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Grow Group Deal Scrapped on Heels of Chemical Leaks

From Times Staff and Wire Reports

A takeover bid was scrapped Tuesday for Grow Group Inc., whose plant in the City of Commerce had chemical leaks Saturday and Sunday that forced the mass evacuation of thousands of nearby residents.

PPG Industries said it was dropping its $300-million plan to acquire the New York manufacturer of paint and chemical coatings but gave no reason for the surprise decision.

The announcement sent the stock of Grow Group tumbling on the New York Stock Exchange. After a trading halt, it fell 30% within minutes of reopening and closed down $4 at $11.75 a share. The stock has risen strongly this year, climbing from a low of $6.25.

The chemical leak was probably a contributing factor but not the only reason for the decision to cancel the deal, Wall Street arbitragers said.

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‘Fully Cooperating’

In a statement, the company said it is “presently reviewing all aspects of the situation in California but does not believe that this event will have a material adverse effect on its financial position.”

The first weekend accident at the plant occurred just after midnight Saturday when 2,000 pounds of smoldering chemicals in large drums released a toxic cloud that blanketed a half-mile area. Nearby residents were evacuated for up to 12 hours. On Sunday, at about 5:20 a.m., another barrel of the same chlorine compound began to vaporize and drift over an area of nearby Montebello. About 1,000 residents were evacuated for more than an hour.

The leaks were the second and third within the past month at the plant, which makes chlorine tablets for swimming pools. Air quality officials cited the plant for creating a public nuisance, although health officials said they saw no long-term effects or health risks from the leak.

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“The company is fully cooperating with all governmental and regulatory agencies,” said Russell Banks, president and chief executive of Grow Group, said in the statement. “We are continuing our strong commitment to ensure that all safety measures have been taken for the protection of our employees and the surrounding community.”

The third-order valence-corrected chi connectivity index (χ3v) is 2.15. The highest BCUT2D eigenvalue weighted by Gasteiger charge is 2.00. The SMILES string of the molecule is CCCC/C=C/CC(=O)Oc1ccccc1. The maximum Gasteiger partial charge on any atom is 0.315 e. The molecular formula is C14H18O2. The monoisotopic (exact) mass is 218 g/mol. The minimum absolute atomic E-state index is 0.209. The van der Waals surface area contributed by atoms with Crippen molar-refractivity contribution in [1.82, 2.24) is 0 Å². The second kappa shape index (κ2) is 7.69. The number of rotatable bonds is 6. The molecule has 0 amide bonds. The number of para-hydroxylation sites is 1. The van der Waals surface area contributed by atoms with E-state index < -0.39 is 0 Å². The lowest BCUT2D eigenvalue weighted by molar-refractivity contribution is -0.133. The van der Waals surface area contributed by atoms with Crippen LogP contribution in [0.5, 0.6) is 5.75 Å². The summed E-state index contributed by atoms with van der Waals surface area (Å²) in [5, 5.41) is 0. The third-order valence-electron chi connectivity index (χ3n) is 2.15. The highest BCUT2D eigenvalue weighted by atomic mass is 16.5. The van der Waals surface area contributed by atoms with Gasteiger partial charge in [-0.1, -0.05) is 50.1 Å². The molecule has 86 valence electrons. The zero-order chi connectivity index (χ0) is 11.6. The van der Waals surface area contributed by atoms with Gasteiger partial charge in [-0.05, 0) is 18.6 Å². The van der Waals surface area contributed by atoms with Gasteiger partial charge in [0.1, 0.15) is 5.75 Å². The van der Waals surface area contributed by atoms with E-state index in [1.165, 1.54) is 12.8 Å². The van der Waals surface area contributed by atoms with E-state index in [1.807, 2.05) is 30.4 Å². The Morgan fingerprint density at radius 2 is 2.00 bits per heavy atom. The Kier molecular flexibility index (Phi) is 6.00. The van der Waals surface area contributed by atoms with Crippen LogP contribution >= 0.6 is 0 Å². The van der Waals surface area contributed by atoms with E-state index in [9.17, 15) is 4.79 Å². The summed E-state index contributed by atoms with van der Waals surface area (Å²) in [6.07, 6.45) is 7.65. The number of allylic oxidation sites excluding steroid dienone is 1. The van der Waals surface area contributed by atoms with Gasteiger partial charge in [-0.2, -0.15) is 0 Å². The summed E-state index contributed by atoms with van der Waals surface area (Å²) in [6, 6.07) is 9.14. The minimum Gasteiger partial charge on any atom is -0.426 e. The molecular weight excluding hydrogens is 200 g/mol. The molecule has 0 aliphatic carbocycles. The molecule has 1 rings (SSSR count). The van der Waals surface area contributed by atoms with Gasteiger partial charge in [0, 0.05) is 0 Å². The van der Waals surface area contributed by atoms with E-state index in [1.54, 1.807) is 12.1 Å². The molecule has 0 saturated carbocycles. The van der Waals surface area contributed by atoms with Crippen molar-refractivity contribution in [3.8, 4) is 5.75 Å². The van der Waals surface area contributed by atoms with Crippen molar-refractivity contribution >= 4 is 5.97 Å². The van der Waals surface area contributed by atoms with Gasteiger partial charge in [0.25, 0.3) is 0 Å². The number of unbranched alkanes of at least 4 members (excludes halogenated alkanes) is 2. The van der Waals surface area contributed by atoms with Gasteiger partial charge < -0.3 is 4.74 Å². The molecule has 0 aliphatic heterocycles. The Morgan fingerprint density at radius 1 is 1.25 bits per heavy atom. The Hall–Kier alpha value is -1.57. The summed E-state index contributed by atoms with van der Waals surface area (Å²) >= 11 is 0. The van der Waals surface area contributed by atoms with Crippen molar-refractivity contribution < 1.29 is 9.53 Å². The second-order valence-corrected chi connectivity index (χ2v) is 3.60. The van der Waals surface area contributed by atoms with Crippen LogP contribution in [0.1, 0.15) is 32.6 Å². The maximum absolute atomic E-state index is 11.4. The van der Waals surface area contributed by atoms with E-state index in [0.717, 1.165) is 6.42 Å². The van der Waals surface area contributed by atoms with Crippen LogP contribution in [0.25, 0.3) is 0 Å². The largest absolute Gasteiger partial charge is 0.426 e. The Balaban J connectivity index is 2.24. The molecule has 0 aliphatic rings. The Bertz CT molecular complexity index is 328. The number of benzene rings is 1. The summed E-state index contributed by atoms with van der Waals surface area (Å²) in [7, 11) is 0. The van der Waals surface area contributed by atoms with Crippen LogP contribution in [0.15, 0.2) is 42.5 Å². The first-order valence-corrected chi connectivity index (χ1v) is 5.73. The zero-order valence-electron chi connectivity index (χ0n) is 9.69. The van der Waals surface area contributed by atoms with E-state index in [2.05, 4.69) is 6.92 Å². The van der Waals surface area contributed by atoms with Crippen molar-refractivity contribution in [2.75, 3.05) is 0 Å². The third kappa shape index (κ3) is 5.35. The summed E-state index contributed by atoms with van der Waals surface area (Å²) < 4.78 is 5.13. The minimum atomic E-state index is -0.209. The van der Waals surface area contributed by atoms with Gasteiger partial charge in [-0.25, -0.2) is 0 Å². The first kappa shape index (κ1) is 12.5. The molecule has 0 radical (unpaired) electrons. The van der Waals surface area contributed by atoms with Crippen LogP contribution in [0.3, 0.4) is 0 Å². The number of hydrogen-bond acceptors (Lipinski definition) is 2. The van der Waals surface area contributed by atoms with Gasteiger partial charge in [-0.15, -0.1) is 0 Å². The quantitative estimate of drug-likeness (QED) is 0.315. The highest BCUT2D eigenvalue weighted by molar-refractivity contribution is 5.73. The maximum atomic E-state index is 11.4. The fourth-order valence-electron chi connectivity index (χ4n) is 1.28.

Loss Reported

Grow Group said it was disappointed by PPG’s announcement but added that it will meet with its financial adviser, Drexel Burnham Lambert, to plan a program to maximize shareholder value. It declined to elaborate and would not comment on whether it might seek another buyer.

PPG agreed Aug. 19 to purchase Grow Group, which has annual sales of about $380 million, for $16.625 a share. The $300-million price tag included Grow Group’s debt, which would have been assumed by PPG.

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PPG, formerly Pittsburgh Plate Glass and based in Pittsburgh, is one of the world’s biggest producers of glass and related products. It had sales of $5.2 billion in 1987. Its trade-paints business has sales of about $150 million to $200 million, according to analysts, about the same size as Grow Group’s. Industry analysts said when the deal was made that the acquisition would help PPG’s lagging trade-paints business.

On Friday, Grow reported an operating loss of $695,000 for the quarter ended June 30, contrasted with a profit of $798,000 for the same period last year.


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